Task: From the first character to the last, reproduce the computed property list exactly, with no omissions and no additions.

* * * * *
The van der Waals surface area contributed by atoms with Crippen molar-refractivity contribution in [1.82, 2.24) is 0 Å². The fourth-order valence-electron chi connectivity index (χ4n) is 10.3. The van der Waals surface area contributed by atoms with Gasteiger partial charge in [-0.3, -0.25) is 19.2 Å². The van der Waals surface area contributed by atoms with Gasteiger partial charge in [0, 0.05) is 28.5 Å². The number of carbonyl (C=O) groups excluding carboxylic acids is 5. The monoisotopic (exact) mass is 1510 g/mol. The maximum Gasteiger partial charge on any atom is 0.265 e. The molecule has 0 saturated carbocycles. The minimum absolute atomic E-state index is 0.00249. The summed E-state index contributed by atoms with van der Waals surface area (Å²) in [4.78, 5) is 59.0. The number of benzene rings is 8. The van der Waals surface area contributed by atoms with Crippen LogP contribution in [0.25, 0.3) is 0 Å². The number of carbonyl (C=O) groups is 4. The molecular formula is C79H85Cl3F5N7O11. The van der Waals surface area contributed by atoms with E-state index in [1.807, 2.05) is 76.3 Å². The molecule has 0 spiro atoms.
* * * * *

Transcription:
The van der Waals surface area contributed by atoms with Crippen molar-refractivity contribution in [1.82, 2.24) is 0 Å². The fourth-order valence-electron chi connectivity index (χ4n) is 10.3. The van der Waals surface area contributed by atoms with Gasteiger partial charge in [-0.3, -0.25) is 19.2 Å². The van der Waals surface area contributed by atoms with Gasteiger partial charge in [0, 0.05) is 28.5 Å². The number of carbonyl (C=O) groups excluding carboxylic acids is 5. The monoisotopic (exact) mass is 1510 g/mol. The maximum Gasteiger partial charge on any atom is 0.265 e. The molecule has 0 saturated carbocycles. The minimum absolute atomic E-state index is 0.00249. The summed E-state index contributed by atoms with van der Waals surface area (Å²) in [4.78, 5) is 59.0. The number of benzene rings is 8. The van der Waals surface area contributed by atoms with Crippen LogP contribution in [0.25, 0.3) is 0 Å². The number of carbonyl (C=O) groups is 4. The molecular formula is C79H85Cl3F5N7O11. The van der Waals surface area contributed by atoms with E-state index in [1.807, 2.05) is 76.3 Å². The molecule has 0 spiro atoms.